Of the two cameras under consideration, the Canon 550D features an APS-C sensor and the Nikon D800 a full frame sensor. The sensor area in the D800 is 160 percent bigger. As a result of these sensor size differences, the cameras have a format factor of, respectively, 1.6 and 1.0. Both cameras have a native aspect ratio (sensor width to sensor height) of 3:2.
In terms of underlying technology, both cameras are build around CMOS sensors.
With 36.2MP, the D800 offers a higher resolution than the 550D (17.9MP), but the D800 nevertheless has larger individual pixels (pixel pitch of 4.88μm versus 4.31μm for the 550D) due to its larger sensor. Moreover, the D800 is a somewhat more recent model (by 1 year and 11 months) than the 550D, and its sensor might have benefitted from technological advances during this time that further enhance the light gathering capacity of its pixel-units.
The resolution advantage of the Nikon D800 implies greater flexibility for cropping images or the possibility to print larger pictures. The maximum print size of the D800 for good quality output (200 dots per inch) amounts to 36.8 x 24.6 inch or 93.5 x 62.4 cm, for very good quality (250 dpi) 29.4 x 19.6 inch or 74.8 x 49.9 cm, and for excellent quality (300 dpi) 24.5 x 16.4 inch or 62.3 x 41.6 cm. The corresponding values for the Canon 550D are 25.9 x 17.3 inch or 65.8 x 43.9 cm for good quality, 20.7 x 13.8 inch or 52.7 x 35.1 cm for very good quality, and 17.3 x 11.5 inch or 43.9 x 29.3 cm for excellent quality prints.
The Canon EOS 550D has a native sensitivity range from ISO 100 to ISO 6400, which can be extended to ISO 100-12800. The corresponding ISO settings for the Nikon D800 are ISO 100 to ISO 6400, with the possibility to increase the ISO range to 50-25600.
Since 2007, DXO Mark has published sensor performance measurements that have been derived using a consistent methodology. This service is based on lab testing and assigns an overall score to each camera sensor, as well as ratings for dynamic range ("DXO Landscape"), color depth ("DXO Portrait"), and low-light sensitivity ("DXO Sports"). Of the two cameras under consideration, the D800 offers substantially better image quality than the 550D (overall score 29 points higher). The advantage is based on 3.2 bits higher color depth, 2.9 EV in additional dynamic range, and 1.9 stops in additional low light sensitivity. The following table provides an overview of the physical sensor characteristics, as well as the sensor quality measurements for a selection of comparators.
|Canon 550D||APS-C||17.9||5184||3456||1080/30p||22.1||11.5||784||66||Canon 550D|
|Nikon D800||Full Frame||36.2||7360||4912||1080/30p||25.3||14.4||2853||95||Nikon D800|
|Canon 4000D||APS-C||17.9||5184||3456||1080/30p||21.9||11.4||695||63||Canon 4000D|
|Canon 750D||APS-C||24.0||6000||4000||1080/30p||22.7||12.0||919||71||Canon 750D|
|Canon 760D||APS-C||24.0||6000||4000||1080/30p||22.6||12.0||915||70||Canon 760D|
|Canon 1200D||APS-C||17.9||5184||3456||1080/30p||21.9||11.3||724||63||Canon 1200D|
|Canon 700D||APS-C||17.9||5184||3456||1080/30p||21.7||11.2||681||61||Canon 700D|
|Canon 650D||APS-C||17.9||5184||3456||1080/30p||21.7||11.2||722||62||Canon 650D|
|Canon 600D||APS-C||17.9||5184||3456||1080/30p||22.1||11.5||793||65||Canon 600D|
|Canon 1100D||APS-C||12.2||4272||2848||720/30p||21.9||11.0||755||62||Canon 1100D|
|Canon 500D||APS-C||15.1||4752||3168||1080/20p||21.7||11.5||663||63||Canon 500D|
|Nikon D850||Full Frame||45.4||8256||5504||4K/30p||26.4||14.8||2660||100||Nikon D850|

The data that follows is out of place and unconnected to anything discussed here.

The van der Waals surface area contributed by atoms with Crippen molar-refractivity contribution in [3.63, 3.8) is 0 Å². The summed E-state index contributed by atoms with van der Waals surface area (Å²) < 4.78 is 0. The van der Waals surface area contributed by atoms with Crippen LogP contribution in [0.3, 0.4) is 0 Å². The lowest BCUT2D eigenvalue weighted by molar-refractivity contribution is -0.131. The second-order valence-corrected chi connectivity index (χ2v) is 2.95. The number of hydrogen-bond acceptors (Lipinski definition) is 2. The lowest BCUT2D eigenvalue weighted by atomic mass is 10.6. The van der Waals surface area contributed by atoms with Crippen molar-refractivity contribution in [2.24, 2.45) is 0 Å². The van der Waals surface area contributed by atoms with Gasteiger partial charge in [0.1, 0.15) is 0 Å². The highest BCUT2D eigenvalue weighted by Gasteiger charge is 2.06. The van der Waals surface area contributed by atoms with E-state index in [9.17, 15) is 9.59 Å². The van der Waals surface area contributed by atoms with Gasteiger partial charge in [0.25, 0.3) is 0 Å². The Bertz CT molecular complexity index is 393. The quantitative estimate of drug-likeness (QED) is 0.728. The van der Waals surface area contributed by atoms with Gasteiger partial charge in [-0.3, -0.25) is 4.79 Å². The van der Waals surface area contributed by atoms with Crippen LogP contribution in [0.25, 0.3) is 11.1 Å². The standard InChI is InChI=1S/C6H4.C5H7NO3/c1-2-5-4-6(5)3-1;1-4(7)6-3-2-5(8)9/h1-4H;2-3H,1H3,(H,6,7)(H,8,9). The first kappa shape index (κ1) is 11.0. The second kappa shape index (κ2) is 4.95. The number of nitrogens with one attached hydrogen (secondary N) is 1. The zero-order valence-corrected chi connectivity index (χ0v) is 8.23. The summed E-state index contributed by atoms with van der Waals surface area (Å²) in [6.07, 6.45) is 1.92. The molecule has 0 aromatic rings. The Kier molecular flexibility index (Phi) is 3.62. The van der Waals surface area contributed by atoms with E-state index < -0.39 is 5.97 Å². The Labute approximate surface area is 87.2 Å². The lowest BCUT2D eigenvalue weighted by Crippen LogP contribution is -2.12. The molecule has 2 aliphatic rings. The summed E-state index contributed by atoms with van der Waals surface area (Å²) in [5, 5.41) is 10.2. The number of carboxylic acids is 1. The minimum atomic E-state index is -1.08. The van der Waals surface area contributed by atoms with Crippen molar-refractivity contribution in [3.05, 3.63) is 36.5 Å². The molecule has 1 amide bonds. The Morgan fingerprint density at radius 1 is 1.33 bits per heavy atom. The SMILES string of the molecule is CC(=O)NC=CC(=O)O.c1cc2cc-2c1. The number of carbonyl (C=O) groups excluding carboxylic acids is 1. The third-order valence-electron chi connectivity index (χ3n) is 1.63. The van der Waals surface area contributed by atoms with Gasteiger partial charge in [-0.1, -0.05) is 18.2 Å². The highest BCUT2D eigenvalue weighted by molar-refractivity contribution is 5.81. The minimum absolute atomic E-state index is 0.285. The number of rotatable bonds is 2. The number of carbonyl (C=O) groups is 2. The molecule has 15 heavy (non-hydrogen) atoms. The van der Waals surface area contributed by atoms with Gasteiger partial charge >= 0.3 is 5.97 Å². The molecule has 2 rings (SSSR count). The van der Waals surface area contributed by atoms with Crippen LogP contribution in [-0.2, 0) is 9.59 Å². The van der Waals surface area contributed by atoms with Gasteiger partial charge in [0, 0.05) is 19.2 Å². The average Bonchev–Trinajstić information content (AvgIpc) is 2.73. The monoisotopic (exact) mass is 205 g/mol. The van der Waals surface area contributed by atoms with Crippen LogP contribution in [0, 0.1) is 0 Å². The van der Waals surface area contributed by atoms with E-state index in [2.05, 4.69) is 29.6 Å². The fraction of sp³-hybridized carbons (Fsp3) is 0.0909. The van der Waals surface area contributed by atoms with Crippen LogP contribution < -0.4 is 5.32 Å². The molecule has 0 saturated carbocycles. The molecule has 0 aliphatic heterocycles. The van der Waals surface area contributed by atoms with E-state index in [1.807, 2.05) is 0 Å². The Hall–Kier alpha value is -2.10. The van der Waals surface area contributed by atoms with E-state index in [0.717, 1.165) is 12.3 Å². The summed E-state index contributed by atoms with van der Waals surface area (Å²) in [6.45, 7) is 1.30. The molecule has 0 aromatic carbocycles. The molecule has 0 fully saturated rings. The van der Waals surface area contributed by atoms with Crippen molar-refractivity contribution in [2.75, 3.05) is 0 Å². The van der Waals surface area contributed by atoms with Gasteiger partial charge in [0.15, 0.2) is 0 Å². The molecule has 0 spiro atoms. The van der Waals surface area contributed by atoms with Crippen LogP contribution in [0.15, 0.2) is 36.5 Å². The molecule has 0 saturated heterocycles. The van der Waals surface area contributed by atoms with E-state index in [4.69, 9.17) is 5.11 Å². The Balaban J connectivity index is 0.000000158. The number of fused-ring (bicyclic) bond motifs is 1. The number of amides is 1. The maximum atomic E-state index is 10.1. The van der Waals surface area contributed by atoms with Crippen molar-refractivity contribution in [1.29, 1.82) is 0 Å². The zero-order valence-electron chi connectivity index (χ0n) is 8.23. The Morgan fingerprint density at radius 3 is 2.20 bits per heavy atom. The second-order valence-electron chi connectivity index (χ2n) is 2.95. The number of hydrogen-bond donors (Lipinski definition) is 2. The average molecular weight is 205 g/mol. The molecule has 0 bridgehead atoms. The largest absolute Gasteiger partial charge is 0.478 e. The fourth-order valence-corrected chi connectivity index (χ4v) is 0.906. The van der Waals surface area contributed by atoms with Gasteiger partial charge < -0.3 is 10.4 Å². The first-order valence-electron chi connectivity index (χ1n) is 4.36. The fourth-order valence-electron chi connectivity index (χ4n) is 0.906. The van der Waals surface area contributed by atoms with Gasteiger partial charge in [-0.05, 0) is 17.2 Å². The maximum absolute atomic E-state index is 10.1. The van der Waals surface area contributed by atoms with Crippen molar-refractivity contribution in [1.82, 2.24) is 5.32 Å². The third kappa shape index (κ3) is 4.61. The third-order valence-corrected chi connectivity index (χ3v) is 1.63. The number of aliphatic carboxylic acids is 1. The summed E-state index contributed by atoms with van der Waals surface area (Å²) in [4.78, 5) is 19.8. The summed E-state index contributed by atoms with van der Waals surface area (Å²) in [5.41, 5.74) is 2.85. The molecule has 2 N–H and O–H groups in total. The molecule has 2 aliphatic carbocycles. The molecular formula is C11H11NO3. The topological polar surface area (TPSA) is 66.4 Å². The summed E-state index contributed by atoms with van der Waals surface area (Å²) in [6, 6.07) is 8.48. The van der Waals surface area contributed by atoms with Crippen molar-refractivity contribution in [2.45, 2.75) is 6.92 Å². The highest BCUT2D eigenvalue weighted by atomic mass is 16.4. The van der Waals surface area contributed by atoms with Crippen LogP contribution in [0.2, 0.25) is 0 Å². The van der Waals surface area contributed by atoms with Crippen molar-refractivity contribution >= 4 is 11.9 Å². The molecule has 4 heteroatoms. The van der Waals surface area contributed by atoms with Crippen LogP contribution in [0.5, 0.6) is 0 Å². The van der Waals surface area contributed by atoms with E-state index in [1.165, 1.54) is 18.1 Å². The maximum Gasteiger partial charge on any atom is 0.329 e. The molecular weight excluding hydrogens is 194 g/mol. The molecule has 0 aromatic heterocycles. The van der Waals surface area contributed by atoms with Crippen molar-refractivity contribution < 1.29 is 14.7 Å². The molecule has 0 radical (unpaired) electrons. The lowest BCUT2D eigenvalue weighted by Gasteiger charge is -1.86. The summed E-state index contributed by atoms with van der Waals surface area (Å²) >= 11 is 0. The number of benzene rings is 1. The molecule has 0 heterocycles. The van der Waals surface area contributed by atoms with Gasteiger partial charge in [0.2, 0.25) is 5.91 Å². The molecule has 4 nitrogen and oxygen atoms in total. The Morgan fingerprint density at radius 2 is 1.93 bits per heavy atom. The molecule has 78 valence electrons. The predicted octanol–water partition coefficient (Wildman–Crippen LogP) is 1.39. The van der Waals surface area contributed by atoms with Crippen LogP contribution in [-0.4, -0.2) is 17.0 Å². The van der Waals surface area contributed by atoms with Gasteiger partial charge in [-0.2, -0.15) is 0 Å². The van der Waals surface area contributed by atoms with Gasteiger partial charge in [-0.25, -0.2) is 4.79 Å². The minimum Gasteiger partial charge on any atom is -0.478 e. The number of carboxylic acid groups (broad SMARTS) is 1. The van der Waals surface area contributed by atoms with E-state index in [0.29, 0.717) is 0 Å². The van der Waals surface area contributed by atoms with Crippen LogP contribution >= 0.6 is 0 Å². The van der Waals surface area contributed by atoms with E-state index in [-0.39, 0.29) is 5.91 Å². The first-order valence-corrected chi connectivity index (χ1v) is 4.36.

|Nikon D810||Full Frame||36.2||7360||4912||1080/60p||25.7||14.8||2853||97||Nikon D810|
|Nikon D610||Full Frame||24.2||6016||4016||1080/30p||25.1||14.4||2925||94||Nikon D610|
|Nikon D800E||Full Frame||36.2||7360||4912||1080/30p||25.6||14.3||2979||96||Nikon D800E|
|Nikon D5100||APS-C||16.1||4928||3264||1080/30p||23.5||13.6||1183||80||Nikon D5100|
|Nikon D700||Full Frame||12.1||4256||2832||none||23.5||12.2||2303||80||Nikon D700|
Many modern cameras cannot only take still pictures, but also record videos. Both cameras under consideration have a sensor with sufficiently fast read-out times for moving pictures, and both provide the same movie specifications (1080/30p).
Apart from body and sensor, cameras can and do differ across a range of features. The 550D and the D800 are similar in the sense that both have an optical viewfinder. The latter is useful for getting a clear image for framing even in brightly lit environments. The viewfinder in the D800 offers a wider field of view (100%) than the one in the 550D (95%), so that a larger proportion of the captured image is visible in the finder. In addition, the viewfinder of the D800 has a higher magnification (0.70x vs 0.54x), so that the size of the image transmitted appears closer to the size seen with the naked human eye. The adjacent table lists some of the other core features of the Canon 550D and Nikon D800 along with similar information for a selection of comparators.
|Canon 550D||optical||n||3.0||1040||fixed||n||1/4000s||3.7||Y||n||Canon 550D|
|Nikon D800||optical||Y||3.2||921||fixed||n||1/8000s||4.0||Y||n||Nikon D800|
|Canon 4000D||optical||n||2.7||230||fixed||n||1/4000s||3.0||Y||n||Canon 4000D|
|Canon 750D||optical||n||3.0||1040||swivel||Y||1/4000s||5.0||Y||n||Canon 750D|
|Canon 760D||optical||Y||3.0||1040||swivel||Y||1/4000s||5.0||Y||n||Canon 760D|
|Canon 1200D||optical||n||3.0||460||fixed||n||1/4000s||3.0||Y||n||Canon 1200D|
|Canon 700D||optical||n||3.0||1040||swivel||Y||1/4000s||5.0||Y||n||Canon 700D|
|Canon 650D||optical||n||3.0||1040||swivel||Y||1/4000s||5.0||Y||n||Canon 650D|
|Canon 600D||optical||n||3.0||1040||swivel||n||1/4000s||3.7||Y||n||Canon 600D|
|Canon 1100D||optical||n||2.7||230||fixed||n||1/4000s||3.0||Y||n||Canon 1100D|
|Canon 500D||optical||n||3.0||920||fixed||n||1/4000s||3.4||Y||n||Canon 500D|